The delays in developing testing capability and slowness in instituting control and protective measures have been made worse because of years of underfunding and the dismantling of the public health system, scientific research, and vaccine development.
As USA Today stated on March 2, “In the past 15 years, public health, the country’s front-line defense in epidemics, lost 45% of its inflation-adjusted funding for staff, training, equipment and supplies. The Public Health Emergency Fund, created for such disease or disaster relief, is long depleted. And much of the money the federal government is racing to come up with now to combat the COVID-19 outbreak will be pulled from other, often-dire health needs and probably will arrive too late to hire the needed personnel.”
As of this writing, Trump has signed a bill agreed on by Democrats and Republicans that includes a provision to give paid sick, family, and medical leave to laid-off workers, but 80% of the workforce is not covered by that part of the bill. The legislation excludes workers at big companies like Walmart and Target, whose CEOs appeared with Trump on the day he declared a national health emergency. The bill does provide for much-needed expanded food assistance and unemployment insurance, and for free virus testing, but it doesn’t cover the cost of treatment if you’re sick. And, provisions that would have set safety standards to protect health care workers were eliminated by the lobbying efforts of the American Hospital Association. Also, all of the bill’s provisions are temporary; the bill sunsets at the end of 2020, and the workers will then lose whatever they gained from the legislation.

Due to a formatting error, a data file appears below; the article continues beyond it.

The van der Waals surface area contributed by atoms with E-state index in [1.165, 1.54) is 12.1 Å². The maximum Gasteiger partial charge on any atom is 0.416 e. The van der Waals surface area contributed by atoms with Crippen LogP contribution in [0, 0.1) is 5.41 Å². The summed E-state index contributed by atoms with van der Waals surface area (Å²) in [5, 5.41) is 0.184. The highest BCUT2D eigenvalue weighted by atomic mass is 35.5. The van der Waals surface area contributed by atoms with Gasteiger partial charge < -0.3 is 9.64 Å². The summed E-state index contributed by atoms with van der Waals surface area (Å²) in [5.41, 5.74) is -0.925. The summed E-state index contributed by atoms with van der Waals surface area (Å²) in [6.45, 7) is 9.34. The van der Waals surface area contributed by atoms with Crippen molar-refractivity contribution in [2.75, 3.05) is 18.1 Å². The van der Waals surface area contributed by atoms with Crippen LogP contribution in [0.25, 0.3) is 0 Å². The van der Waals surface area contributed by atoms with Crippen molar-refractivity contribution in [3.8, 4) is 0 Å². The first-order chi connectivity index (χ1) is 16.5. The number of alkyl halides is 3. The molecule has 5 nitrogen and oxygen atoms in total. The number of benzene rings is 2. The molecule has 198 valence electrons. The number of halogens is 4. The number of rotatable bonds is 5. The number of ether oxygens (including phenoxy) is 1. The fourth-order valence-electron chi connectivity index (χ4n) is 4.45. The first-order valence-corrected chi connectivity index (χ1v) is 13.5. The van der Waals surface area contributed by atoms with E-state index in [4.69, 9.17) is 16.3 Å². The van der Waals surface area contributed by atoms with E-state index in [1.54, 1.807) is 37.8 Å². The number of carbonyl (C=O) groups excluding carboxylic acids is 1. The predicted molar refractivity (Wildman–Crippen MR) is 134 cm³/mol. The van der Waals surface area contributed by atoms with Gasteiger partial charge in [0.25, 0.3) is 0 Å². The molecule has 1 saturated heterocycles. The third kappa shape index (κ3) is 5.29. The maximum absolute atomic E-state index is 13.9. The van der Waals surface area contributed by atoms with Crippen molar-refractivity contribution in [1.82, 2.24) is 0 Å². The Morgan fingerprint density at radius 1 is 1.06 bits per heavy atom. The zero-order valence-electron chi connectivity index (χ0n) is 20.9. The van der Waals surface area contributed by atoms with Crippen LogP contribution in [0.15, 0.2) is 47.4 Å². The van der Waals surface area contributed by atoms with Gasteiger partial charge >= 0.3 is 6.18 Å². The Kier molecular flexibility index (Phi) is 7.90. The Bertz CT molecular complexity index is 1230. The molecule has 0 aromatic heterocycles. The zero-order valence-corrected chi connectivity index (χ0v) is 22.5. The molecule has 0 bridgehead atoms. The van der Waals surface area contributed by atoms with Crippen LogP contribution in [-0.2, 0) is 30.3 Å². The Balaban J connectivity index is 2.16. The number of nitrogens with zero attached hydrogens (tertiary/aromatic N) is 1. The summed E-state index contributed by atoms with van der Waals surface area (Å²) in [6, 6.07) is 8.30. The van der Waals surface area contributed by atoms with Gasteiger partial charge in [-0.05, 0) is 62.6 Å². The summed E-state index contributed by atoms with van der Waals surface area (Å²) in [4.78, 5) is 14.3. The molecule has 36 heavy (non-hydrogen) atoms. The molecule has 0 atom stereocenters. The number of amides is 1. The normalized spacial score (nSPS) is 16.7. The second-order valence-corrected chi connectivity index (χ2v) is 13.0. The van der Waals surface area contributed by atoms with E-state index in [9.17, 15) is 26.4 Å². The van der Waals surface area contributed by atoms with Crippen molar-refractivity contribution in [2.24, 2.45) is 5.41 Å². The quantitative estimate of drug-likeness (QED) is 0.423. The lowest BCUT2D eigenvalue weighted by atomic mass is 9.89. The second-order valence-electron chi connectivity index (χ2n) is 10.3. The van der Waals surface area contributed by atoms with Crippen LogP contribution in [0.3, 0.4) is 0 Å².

Other aspects of the government’s response have included a massive cut in interest rates (essentially loaning money for free to corporations and banks), and actions that pumped $1.5 trillion into the financial markets.
And at this writing, the Senate Republicans are putting together another bill that reportedly will cost over $1 trillion, with $500 billion going toward cash payments to individual taxpayers. The bill also includes an airline industry bailout estimated at $50 billion, and a reported $150 billion rescue package for other sectors, such as hotels and possibly restaurants. Some legislators are pushing to prevent any bailout money from being used for stock buybacks or executive bonuses.
Reports indicate that under this bill, individuals would receive only two checks. Most adults making $75,000 or less would get up to $1,200 per check, with an additional $500 for each child. Americans with no income could receive $600 payments. Such short-term payments to workers are ridiculously inadequate given the circumstances.